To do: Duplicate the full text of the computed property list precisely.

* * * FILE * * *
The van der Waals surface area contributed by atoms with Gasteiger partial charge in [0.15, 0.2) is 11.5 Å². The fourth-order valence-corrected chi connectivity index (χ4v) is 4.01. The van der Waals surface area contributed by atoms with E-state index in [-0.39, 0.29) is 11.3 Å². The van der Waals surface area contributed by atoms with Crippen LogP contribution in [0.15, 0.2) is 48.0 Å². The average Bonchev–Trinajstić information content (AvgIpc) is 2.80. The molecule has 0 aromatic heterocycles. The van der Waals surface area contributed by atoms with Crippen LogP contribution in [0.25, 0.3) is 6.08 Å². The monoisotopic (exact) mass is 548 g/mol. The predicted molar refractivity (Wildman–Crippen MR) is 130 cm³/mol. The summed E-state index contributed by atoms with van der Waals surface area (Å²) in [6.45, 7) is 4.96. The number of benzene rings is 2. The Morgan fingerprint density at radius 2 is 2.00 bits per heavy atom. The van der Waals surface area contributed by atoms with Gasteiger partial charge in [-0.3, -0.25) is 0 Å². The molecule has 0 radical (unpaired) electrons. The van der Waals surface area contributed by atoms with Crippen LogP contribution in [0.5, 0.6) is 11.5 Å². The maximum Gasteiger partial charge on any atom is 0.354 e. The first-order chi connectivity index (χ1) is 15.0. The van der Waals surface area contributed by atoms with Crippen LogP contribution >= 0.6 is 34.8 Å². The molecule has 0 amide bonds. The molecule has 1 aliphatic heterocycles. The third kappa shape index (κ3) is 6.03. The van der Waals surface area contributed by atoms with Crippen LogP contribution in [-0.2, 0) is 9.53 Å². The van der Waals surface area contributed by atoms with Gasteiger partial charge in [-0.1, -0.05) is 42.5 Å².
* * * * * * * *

The van der Waals surface area contributed by atoms with Gasteiger partial charge in [0.15, 0.2) is 11.5 Å². The fourth-order valence-corrected chi connectivity index (χ4v) is 4.01. The van der Waals surface area contributed by atoms with E-state index in [-0.39, 0.29) is 11.3 Å². The van der Waals surface area contributed by atoms with Crippen LogP contribution in [0.15, 0.2) is 48.0 Å². The average Bonchev–Trinajstić information content (AvgIpc) is 2.80. The molecule has 0 aromatic heterocycles. The van der Waals surface area contributed by atoms with Crippen LogP contribution in [0.25, 0.3) is 6.08 Å². The monoisotopic (exact) mass is 548 g/mol. The predicted molar refractivity (Wildman–Crippen MR) is 130 cm³/mol. The summed E-state index contributed by atoms with van der Waals surface area (Å²) in [6.45, 7) is 4.96. The number of benzene rings is 2. The Morgan fingerprint density at radius 2 is 2.00 bits per heavy atom. The van der Waals surface area contributed by atoms with Gasteiger partial charge in [-0.3, -0.25) is 0 Å². The molecule has 0 radical (unpaired) electrons. The van der Waals surface area contributed by atoms with Crippen LogP contribution in [0.5, 0.6) is 11.5 Å². The maximum Gasteiger partial charge on any atom is 0.354 e. The first-order chi connectivity index (χ1) is 15.0. The van der Waals surface area contributed by atoms with Crippen LogP contribution >= 0.6 is 34.8 Å². The molecule has 0 amide bonds. The molecule has 1 aliphatic heterocycles. The third kappa shape index (κ3) is 6.03. The van der Waals surface area contributed by atoms with Crippen LogP contribution in [-0.2, 0) is 9.53 Å². The van der Waals surface area contributed by atoms with Gasteiger partial charge in [-0.1, -0.05) is 42.5 Å².